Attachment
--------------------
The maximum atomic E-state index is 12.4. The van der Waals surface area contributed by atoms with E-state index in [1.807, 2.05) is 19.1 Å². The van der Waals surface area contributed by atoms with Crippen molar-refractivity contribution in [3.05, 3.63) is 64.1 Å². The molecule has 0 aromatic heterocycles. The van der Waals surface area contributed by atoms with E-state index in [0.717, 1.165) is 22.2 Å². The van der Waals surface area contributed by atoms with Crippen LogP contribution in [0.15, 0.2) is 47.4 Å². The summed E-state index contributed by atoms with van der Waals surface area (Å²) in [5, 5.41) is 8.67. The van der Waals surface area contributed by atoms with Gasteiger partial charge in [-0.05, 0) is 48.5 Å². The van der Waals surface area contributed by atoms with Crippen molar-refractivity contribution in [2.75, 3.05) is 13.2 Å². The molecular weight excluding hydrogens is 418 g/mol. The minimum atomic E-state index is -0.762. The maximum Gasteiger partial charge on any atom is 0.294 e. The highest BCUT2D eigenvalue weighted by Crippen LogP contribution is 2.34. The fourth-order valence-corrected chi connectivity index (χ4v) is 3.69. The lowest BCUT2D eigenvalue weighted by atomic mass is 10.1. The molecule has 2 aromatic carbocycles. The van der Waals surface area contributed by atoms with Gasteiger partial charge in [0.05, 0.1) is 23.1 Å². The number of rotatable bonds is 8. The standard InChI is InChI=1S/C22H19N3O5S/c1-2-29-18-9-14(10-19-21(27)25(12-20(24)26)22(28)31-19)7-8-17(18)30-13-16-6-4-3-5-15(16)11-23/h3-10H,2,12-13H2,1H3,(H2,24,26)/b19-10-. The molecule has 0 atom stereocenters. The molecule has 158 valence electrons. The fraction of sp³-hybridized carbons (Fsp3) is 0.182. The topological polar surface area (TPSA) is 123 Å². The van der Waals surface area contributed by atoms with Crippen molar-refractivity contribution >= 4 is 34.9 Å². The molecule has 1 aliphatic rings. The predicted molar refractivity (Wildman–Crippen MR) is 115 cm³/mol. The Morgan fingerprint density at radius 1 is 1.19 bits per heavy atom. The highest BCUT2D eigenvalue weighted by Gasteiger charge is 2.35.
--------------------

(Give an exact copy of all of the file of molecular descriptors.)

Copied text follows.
The maximum atomic E-state index is 12.4. The van der Waals surface area contributed by atoms with E-state index in [1.807, 2.05) is 19.1 Å². The van der Waals surface area contributed by atoms with Crippen molar-refractivity contribution in [3.05, 3.63) is 64.1 Å². The molecule has 0 aromatic heterocycles. The van der Waals surface area contributed by atoms with E-state index in [0.717, 1.165) is 22.2 Å². The van der Waals surface area contributed by atoms with Crippen LogP contribution in [0.15, 0.2) is 47.4 Å². The summed E-state index contributed by atoms with van der Waals surface area (Å²) in [5, 5.41) is 8.67. The van der Waals surface area contributed by atoms with Gasteiger partial charge in [-0.05, 0) is 48.5 Å². The van der Waals surface area contributed by atoms with Crippen molar-refractivity contribution in [2.75, 3.05) is 13.2 Å². The molecular weight excluding hydrogens is 418 g/mol. The minimum atomic E-state index is -0.762. The maximum Gasteiger partial charge on any atom is 0.294 e. The highest BCUT2D eigenvalue weighted by Crippen LogP contribution is 2.34. The fourth-order valence-corrected chi connectivity index (χ4v) is 3.69. The lowest BCUT2D eigenvalue weighted by atomic mass is 10.1. The molecule has 2 aromatic carbocycles. The van der Waals surface area contributed by atoms with Gasteiger partial charge in [0.05, 0.1) is 23.1 Å². The number of rotatable bonds is 8. The standard InChI is InChI=1S/C22H19N3O5S/c1-2-29-18-9-14(10-19-21(27)25(12-20(24)26)22(28)31-19)7-8-17(18)30-13-16-6-4-3-5-15(16)11-23/h3-10H,2,12-13H2,1H3,(H2,24,26)/b19-10-. The molecule has 0 atom stereocenters. The molecule has 158 valence electrons. The fraction of sp³-hybridized carbons (Fsp3) is 0.182. The topological polar surface area (TPSA) is 123 Å². The van der Waals surface area contributed by atoms with Crippen molar-refractivity contribution >= 4 is 34.9 Å². The molecule has 1 aliphatic rings. The predicted molar refractivity (Wildman–Crippen MR) is 115 cm³/mol. The Morgan fingerprint density at radius 1 is 1.19 bits per heavy atom. The highest BCUT2D eigenvalue weighted by Gasteiger charge is 2.35.